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These NTU students are empowered to create change through education
By Chew Huiling
Mr Gabriel Sze, Ms Priyadharshini Chockalingam and Mr Muhammad Hasif Abdul Halim represent a new generation ready to make an impact in their respective fields.

From building tech solutions to finding new cures for diseases, these NTU scholars are striving to make a difference beyond the classroom

What does a start-up founder, a biotech whiz and a community volunteer have in common? They all have one goal in mind: to inspire change in their own unique ways. They are also united in their desire to help others.

Upon graduation, Mr Gabriel Sze hopes to mentor aspiring tech entrepreneurs. Ms Priyadharshini Chockalingam wants to help vulnerable groups get better healthcare, whereas Mr Muhammad Hasif Abdul Halim has decided on a research career in microbiology to make life-saving discoveries.

For these Nanyang Technological University (NTU) students, their journey began with an NTU scholarship to help them pursue their dreams.


With so many apps and social media channels for finding deals and discounts, the consumer is often inundated with choices. To make things worse, many of these interfaces are poorly designed and not user-friendly.

That is what inspired computer science undergraduate Gabriel Sze to concoct a solution.

“As a student, I was always looking for deals to help save money, but I disliked downloading so many apps on my phone and preferred to search the web instead,” he says.

What started off as a passion project has now evolved into a successful start-up called Dive Deals. Developed from scratch, Mr Sze’s custom-built, mobile-optimised website is a seamless one-stop platform that lets users discover more relevant and personalised deals.

“It was really exciting to build a product from ground zero. Seeing my development come to life and people benefiting from it brings me great joy,” he says.

Mr Sze, 24, is enrolled in NTU’s Renaissance Engineering Programme (REP), one of the university’s four Premier Scholars Programmes. Graduates of the dual-degree programme receive a Bachelor of Engineering Science and a Master of Science in Technology Management, which are awarded by the College of Engineering and the Nanyang Business School respectively.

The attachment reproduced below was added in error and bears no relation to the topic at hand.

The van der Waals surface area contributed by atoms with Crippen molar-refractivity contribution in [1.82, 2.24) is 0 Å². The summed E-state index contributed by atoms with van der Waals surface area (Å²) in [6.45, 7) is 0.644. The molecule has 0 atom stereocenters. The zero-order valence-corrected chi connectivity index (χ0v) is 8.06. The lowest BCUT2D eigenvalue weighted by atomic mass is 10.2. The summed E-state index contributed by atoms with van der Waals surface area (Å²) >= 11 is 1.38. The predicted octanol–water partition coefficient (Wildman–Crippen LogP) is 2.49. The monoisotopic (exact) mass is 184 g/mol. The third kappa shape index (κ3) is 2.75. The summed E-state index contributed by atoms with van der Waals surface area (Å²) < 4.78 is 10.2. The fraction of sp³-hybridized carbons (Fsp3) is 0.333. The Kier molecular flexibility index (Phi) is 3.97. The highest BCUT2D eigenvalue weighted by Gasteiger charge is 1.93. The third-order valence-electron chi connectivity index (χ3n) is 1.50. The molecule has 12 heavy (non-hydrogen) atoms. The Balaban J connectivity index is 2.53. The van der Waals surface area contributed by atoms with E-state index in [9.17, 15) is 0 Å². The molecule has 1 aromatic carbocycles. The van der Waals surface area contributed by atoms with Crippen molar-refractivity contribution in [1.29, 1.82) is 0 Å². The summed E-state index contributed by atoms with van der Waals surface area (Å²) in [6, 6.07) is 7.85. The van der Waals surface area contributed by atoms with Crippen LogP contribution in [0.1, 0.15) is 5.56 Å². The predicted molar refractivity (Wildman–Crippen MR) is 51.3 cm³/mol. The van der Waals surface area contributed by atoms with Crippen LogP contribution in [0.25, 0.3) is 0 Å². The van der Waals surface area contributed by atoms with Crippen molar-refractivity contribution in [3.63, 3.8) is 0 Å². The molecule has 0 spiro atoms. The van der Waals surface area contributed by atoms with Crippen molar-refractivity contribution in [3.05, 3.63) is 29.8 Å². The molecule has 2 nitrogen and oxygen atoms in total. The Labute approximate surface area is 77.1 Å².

Mr Sze credits the REP’s rigorous curriculum for equipping him with important skill sets to build digital and technological solutions. It also opened many opportunities for learning – from internships with industry partners to participating in hackathons.

Upon graduation, Mr Sze hopes to mentor aspiring tech entrepreneurs.


Ms Priyadharshini Chockalingam, 24, is on a mission to serve.

“I was drawn to psychology because I am very fascinated by how complex people are: Why do they act the way they do? What are they thinking when they behave in a certain way? These questions intrigued me,” says Ms Priyadharshini.

She is now a third-year student specialising in psychology with a second major in biological sciences.

Currently enrolled in the NTU-University Scholars Programme (NTU-USP), Ms Priyadharshini had the opportunity to be involved in community service which greatly enriched her overall academic experience.

Through its multidisciplinary programme, NTU-USP scholars are exposed to diverse learning opportunities that complement their studies, all while sharpening their critical thinking and leadership skills.

Her first foray into community service was an internship with HealthServe, a non-profit group that provides medical care to migrant workers.

“My time with HealthServe showed me how the healthcare we take for granted is not accessible to all. I want to provide healthcare to those who really need it,” she says. She now volunteers with Trampolene, a non-profit organisation that assists people with special needs.

“These experiences have taught me that with education, I can help so many more people and do so much more for the world.”


Mr Muhammad Hasif Abdul Halim, 23, had initially wanted to study medicine, but decided to become a research scientist instead.

“I want to contribute to discovering new treatments because it might just save someone’s life one day,” says Mr Hasif, who is currently a second-year student studying biological sciences under the CN Yang Scholars Programme (CNYSP).

Awarded to outstanding freshmen who are from science and engineering fields, the scholarship comes with a focus on research, offering scholars myriad possibilities to work with top researchers, both locally and overseas.

The programme allowed Mr Hasif to expand his knowledge beyond his core discipline. During his first year of studies, he interned at a research laboratory under the Lee Kong Chian School of Medicine at NTU. There, he learnt more about mycobacteria, which could contribute to more effective treatments for tuberculosis.

His attachment next semester will be with L’Oréal, hosted at the Singapore Centre for Environmental Life Sciences Engineering where he will be studying microorganisms that help to keep skin healthy.

He hopes to work in the research department of a biotech or pharmaceutical company in the future, or pursue a PhD in microbiology after graduating.

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